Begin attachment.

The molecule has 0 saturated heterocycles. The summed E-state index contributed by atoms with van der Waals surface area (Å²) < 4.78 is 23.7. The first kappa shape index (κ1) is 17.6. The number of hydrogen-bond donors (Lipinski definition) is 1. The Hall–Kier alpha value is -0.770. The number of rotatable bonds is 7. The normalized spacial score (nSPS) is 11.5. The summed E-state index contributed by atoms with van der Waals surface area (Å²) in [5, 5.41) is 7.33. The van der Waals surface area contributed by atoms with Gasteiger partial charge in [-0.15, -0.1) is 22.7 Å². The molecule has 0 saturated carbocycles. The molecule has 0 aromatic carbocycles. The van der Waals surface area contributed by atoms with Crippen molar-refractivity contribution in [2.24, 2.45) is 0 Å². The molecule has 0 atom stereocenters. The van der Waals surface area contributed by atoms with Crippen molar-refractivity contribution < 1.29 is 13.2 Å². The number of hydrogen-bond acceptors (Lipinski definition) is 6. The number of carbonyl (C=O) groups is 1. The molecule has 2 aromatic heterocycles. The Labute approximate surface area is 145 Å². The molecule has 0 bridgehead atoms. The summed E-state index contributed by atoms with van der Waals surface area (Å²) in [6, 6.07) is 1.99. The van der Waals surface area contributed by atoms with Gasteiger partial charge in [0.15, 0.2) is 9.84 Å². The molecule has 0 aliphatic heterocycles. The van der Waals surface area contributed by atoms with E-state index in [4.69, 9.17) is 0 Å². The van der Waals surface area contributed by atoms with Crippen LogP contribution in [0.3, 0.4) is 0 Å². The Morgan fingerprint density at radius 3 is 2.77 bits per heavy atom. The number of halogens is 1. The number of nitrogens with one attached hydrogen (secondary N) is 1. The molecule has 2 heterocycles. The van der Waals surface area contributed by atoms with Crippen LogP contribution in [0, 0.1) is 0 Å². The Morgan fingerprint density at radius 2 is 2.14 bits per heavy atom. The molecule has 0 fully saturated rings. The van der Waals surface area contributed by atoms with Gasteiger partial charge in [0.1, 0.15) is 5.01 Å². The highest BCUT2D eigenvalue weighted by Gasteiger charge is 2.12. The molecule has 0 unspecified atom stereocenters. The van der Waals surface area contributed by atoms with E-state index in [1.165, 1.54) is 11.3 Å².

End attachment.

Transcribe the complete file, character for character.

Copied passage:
The molecule has 0 saturated heterocycles. The summed E-state index contributed by atoms with van der Waals surface area (Å²) < 4.78 is 23.7. The first kappa shape index (κ1) is 17.6. The number of hydrogen-bond donors (Lipinski definition) is 1. The Hall–Kier alpha value is -0.770. The number of rotatable bonds is 7. The normalized spacial score (nSPS) is 11.5. The summed E-state index contributed by atoms with van der Waals surface area (Å²) in [5, 5.41) is 7.33. The van der Waals surface area contributed by atoms with Gasteiger partial charge in [-0.15, -0.1) is 22.7 Å². The molecule has 0 saturated carbocycles. The molecule has 0 aromatic carbocycles. The van der Waals surface area contributed by atoms with Crippen molar-refractivity contribution in [2.24, 2.45) is 0 Å². The molecule has 0 atom stereocenters. The van der Waals surface area contributed by atoms with Crippen molar-refractivity contribution < 1.29 is 13.2 Å². The number of hydrogen-bond acceptors (Lipinski definition) is 6. The number of carbonyl (C=O) groups is 1. The molecule has 2 aromatic heterocycles. The Labute approximate surface area is 145 Å². The molecule has 0 bridgehead atoms. The summed E-state index contributed by atoms with van der Waals surface area (Å²) in [6, 6.07) is 1.99. The van der Waals surface area contributed by atoms with Gasteiger partial charge in [0.15, 0.2) is 9.84 Å². The molecule has 0 aliphatic heterocycles. The van der Waals surface area contributed by atoms with E-state index in [4.69, 9.17) is 0 Å². The van der Waals surface area contributed by atoms with Crippen LogP contribution in [0.3, 0.4) is 0 Å². The Morgan fingerprint density at radius 3 is 2.77 bits per heavy atom. The number of halogens is 1. The number of nitrogens with one attached hydrogen (secondary N) is 1. The molecule has 2 heterocycles. The van der Waals surface area contributed by atoms with Crippen LogP contribution in [0, 0.1) is 0 Å². The Morgan fingerprint density at radius 2 is 2.14 bits per heavy atom. The molecule has 0 fully saturated rings. The van der Waals surface area contributed by atoms with Gasteiger partial charge in [0.1, 0.15) is 5.01 Å². The highest BCUT2D eigenvalue weighted by Gasteiger charge is 2.12. The molecule has 0 unspecified atom stereocenters. The van der Waals surface area contributed by atoms with E-state index in [1.165, 1.54) is 11.3 Å².